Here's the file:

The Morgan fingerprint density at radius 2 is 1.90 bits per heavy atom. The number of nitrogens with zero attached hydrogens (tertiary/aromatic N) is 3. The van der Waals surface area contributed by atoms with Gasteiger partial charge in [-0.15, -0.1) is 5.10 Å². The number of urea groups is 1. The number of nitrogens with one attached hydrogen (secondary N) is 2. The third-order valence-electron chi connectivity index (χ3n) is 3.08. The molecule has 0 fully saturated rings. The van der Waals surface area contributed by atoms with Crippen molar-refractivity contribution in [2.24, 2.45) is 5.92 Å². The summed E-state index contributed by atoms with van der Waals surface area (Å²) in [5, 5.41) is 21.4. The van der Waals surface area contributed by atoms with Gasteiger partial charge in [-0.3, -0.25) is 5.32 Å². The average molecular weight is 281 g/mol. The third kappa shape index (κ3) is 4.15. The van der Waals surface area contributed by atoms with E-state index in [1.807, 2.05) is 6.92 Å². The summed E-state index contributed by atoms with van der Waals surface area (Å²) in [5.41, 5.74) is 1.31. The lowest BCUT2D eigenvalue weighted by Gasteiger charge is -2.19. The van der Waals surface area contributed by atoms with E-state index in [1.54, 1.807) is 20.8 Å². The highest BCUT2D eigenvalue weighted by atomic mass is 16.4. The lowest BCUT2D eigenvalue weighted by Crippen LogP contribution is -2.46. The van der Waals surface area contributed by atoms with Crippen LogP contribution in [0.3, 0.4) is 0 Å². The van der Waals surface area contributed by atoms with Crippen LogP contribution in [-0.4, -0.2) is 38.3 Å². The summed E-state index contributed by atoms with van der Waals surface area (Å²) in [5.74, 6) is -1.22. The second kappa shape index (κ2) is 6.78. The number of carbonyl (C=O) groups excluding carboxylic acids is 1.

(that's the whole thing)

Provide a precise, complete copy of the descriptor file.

The Morgan fingerprint density at radius 2 is 1.90 bits per heavy atom. The number of nitrogens with zero attached hydrogens (tertiary/aromatic N) is 3. The van der Waals surface area contributed by atoms with Gasteiger partial charge in [-0.15, -0.1) is 5.10 Å². The number of urea groups is 1. The number of nitrogens with one attached hydrogen (secondary N) is 2. The third-order valence-electron chi connectivity index (χ3n) is 3.08. The molecule has 0 fully saturated rings. The van der Waals surface area contributed by atoms with Crippen molar-refractivity contribution in [2.24, 2.45) is 5.92 Å². The summed E-state index contributed by atoms with van der Waals surface area (Å²) in [5, 5.41) is 21.4. The van der Waals surface area contributed by atoms with Gasteiger partial charge in [-0.3, -0.25) is 5.32 Å². The average molecular weight is 281 g/mol. The third kappa shape index (κ3) is 4.15. The van der Waals surface area contributed by atoms with E-state index in [1.807, 2.05) is 6.92 Å². The summed E-state index contributed by atoms with van der Waals surface area (Å²) in [5.41, 5.74) is 1.31. The lowest BCUT2D eigenvalue weighted by Gasteiger charge is -2.19. The van der Waals surface area contributed by atoms with E-state index in [1.54, 1.807) is 20.8 Å². The highest BCUT2D eigenvalue weighted by atomic mass is 16.4. The lowest BCUT2D eigenvalue weighted by Crippen LogP contribution is -2.46. The van der Waals surface area contributed by atoms with Crippen LogP contribution in [0.3, 0.4) is 0 Å². The van der Waals surface area contributed by atoms with Crippen LogP contribution in [-0.4, -0.2) is 38.3 Å². The summed E-state index contributed by atoms with van der Waals surface area (Å²) in [5.74, 6) is -1.22. The second kappa shape index (κ2) is 6.78. The number of carbonyl (C=O) groups excluding carboxylic acids is 1.